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Powell's Q&A | September 3, 2014

Emily St. John Mandel: IMG Powell’s Q&A: Emily St. John Mandel



Describe your latest book. My new novel is called Station Eleven. It's about a traveling Shakespearean theatre company in a post-apocalyptic North... Continue »
  1. $17.47 Sale Hardcover add to wish list

    Station Eleven

    Emily St. John Mandel 9780385353304

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Customer Comments

paula122452 has commented on (2) products.

Slam! (Point Signature) by Walter Dean Myers
Slam! (Point Signature)

paula122452, September 3, 2007

As a teacher, I am always in search of good reading material for my 8th grade Lang Arts students. They need more books that are relative and reflect situations in their own lives and communities. SLAM is one of those books. I have taught this book as a required Essential Literature book required by the Board of Education in our school district. I have found many ideas from this book including journaling, visual and other art projects (my school is an arts magnet school and we try to incooperate our students gifts and talents in their academic classes as well), and definitely writing essays. I have also involved other members of my staff to co-teach across the curriculum in their subject matters and the students have truly enjoyed it. This year, my students (some of which are basketball players) are going to combine writing the final basketball scene between Ice and Slam and actually "producing" it and playing the game and inviting parents to see the game in action! The boys are going to create a basketball book of terms (mini book) and the girls are going to extend the end of the story to include college, marriage and family between Mtisha and Greg. I have been overwhelmed with pride at the ideas the students have helped to come up with and the fact that the black and white students alike, have found some reality and hope in this book and have found reading to be fun and a life-learning experience.
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(9 of 18 readers found this comment helpful)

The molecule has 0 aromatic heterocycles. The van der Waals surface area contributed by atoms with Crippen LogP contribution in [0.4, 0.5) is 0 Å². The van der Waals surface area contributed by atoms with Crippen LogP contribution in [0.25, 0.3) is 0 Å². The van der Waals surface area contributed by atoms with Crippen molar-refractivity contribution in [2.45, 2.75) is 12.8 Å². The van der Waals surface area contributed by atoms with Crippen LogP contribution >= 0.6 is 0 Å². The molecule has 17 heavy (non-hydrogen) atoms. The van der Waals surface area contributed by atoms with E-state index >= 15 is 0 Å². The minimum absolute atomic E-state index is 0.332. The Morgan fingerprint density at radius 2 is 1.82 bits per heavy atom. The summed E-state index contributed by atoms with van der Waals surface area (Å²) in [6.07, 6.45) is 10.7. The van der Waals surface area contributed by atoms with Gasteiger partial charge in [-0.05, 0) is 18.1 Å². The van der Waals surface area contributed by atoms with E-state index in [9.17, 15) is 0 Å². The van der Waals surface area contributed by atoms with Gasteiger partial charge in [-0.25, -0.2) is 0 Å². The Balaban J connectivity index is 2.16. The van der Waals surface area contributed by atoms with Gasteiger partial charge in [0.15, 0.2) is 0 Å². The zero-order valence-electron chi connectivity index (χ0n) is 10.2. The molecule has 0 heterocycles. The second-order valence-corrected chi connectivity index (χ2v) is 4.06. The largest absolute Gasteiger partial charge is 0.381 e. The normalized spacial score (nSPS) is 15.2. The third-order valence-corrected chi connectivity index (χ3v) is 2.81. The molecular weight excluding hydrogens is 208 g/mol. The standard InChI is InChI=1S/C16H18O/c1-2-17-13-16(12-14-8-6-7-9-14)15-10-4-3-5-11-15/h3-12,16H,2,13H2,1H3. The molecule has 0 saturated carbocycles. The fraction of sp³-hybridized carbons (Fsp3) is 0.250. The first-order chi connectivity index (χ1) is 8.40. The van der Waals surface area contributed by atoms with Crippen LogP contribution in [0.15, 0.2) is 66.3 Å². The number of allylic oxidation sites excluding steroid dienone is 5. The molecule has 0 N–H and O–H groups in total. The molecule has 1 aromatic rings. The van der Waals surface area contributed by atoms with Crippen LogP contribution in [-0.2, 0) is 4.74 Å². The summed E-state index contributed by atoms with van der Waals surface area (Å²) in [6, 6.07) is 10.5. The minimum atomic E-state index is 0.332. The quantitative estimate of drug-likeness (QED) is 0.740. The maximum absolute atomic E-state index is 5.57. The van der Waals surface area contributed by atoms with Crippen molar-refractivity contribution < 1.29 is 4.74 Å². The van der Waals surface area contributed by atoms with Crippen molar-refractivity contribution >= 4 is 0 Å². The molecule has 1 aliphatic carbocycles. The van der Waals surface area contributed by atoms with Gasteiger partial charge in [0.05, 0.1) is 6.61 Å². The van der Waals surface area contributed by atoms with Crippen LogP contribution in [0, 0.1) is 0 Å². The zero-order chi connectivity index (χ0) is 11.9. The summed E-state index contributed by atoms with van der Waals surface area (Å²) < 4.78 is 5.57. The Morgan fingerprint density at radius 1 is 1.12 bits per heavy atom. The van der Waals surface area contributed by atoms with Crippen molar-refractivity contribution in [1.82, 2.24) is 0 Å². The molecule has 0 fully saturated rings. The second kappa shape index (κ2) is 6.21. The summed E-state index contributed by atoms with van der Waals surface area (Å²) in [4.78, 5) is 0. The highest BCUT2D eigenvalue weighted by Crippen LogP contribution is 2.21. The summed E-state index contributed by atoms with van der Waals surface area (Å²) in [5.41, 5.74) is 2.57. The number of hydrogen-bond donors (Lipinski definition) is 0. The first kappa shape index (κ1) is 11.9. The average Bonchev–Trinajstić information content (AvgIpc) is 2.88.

The Watsons Go to Birmingham - 1963 by Christopher Paul Curtis
The Watsons Go to Birmingham - 1963

paula122452, November 24, 2006

I just completed "The Watson's Go to Birmingham - 1963". I must say that I have never felt so many emotions at once. I am an 8th grade school teacher and so much of this book is a part of me. I, too, lived in Flint, MI for several years; I, am originally from Bessemer, AL, 12 miles south of Birmingham. I am a witness from a distance to the bombing that took place (we heard it and thought it was the plant), was an integral part of the marches (Martin Luther King and company stayed at our home when they passed through during the "mule train march" to B'ham; I was also involved in the integration process as a 9th grader into an all white school. I felt so, so many feelings when I read this book. I will cherish this as one of the most interesting, humorous and poignant stories that I have ever read. I was particularly curious about how the author kept the Dad out of the picture for several chapters. One of the funniest scenes I read was the hair cutting incident with Byron. Kenneth's attitude and reparte' with his brother had me rolling on the floor. I would love to see these characters developed in detail and another story created to explain some gaps that I believe need to be filled. We only got bits and pieces of Dad, his work, his life, his relationship with his wife - yet, the reader could tell there was a definite family bond with the children. It is so ironic all the things that happened to Kenneth - because I recall in the 4th grade, at Carver Elementary School in Gary, IN where my Dad moved to get work - I was carried around from class to class to read to the students. I remember how I felt - as though I was on display and how the kids hated me and teased me every chance they got. Leaving the north and going south caused so many problems for me - we were a proper, educated family - spoke well - and here - we were going south and all the students thought we were "high-falutting" - because we spoke proper English. This book was a perfect snapshot of many chapters of my own life. I really enjoyed it - and would love to correspond with the author. Thank you for allowing me the opportunity to write my thoughts. This is a book that I will certainly have my 8th graders reading and will be a part of my library and conversation for years to come.
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(55 of 81 readers found this comment helpful)



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